Image: David Grunner @dwgrunner

Stolpersteine Laid in The Liberties

The six stumble stones mark the first such memorials to Irish victims of the Holocaust and form part of the world's largest decentralised monument.



Holocaust Education Trust Ireland, in association with Dublin City Council, recently unveiled six Stolpersteine (stumble stones) in memory of six Irish victims of the Holocaust outside St Catherine’s National School on Donore Avenue.

Created by artist Gunter Demnig in 1992, a Stolperstein is a brass-topped cobblestone embedded in the pavement outside a home or building of significance pertaining to a Holocaust victim. Each stone bears the name of one individual, giving brief details of what happened to them. There are now more than 70,000 such stones found across 1,200 cities, towns and villages in Europe.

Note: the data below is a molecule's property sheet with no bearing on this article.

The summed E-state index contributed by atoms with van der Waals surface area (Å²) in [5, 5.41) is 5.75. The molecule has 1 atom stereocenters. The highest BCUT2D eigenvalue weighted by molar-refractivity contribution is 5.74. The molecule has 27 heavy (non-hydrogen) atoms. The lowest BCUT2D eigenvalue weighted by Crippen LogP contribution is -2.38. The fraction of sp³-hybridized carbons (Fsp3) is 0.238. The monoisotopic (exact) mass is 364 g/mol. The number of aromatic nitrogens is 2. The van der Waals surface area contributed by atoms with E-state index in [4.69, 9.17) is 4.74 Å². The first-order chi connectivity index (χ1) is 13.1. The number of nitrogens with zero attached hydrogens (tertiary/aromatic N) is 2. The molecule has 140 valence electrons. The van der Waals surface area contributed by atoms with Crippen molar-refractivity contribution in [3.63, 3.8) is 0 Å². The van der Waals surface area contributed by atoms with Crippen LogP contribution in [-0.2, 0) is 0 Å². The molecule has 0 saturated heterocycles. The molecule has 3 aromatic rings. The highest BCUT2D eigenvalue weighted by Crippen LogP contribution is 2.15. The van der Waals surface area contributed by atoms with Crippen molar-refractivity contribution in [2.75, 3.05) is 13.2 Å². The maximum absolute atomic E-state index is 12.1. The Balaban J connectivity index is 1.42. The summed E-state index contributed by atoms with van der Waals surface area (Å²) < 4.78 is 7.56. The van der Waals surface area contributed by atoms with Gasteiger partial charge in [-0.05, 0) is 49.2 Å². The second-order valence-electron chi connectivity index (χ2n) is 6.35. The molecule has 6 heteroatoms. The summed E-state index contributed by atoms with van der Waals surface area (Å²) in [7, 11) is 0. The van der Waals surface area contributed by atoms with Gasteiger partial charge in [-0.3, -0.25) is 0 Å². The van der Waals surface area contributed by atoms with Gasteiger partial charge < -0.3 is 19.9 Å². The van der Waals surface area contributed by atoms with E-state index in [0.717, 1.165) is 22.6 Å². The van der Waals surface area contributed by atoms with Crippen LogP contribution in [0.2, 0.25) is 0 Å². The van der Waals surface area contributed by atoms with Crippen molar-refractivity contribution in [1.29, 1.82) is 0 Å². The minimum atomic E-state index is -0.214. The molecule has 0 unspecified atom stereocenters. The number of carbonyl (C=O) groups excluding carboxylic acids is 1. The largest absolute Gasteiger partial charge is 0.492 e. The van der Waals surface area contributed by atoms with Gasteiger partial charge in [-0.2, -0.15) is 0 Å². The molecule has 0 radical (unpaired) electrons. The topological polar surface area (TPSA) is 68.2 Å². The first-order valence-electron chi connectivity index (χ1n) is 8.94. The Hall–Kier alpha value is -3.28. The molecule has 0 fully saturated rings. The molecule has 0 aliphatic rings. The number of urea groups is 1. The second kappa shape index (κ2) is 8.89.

The six Stolpersteine in Dublin recall the Irish victims of the Holocaust, Ettie Steinberg Gluck, her husband Wojteck and their baby son Leon as well as three other Irish-born Jews who also perished: Isaac Shishi, Ephraim Saks and his sister, Jeanne (Lena) Saks.

The unveiling ceremony on 1st June was attended by Gunter Demnig, who has overseen the inscription and placing of every Stolperstein since his first installation in Cologne in 1992.

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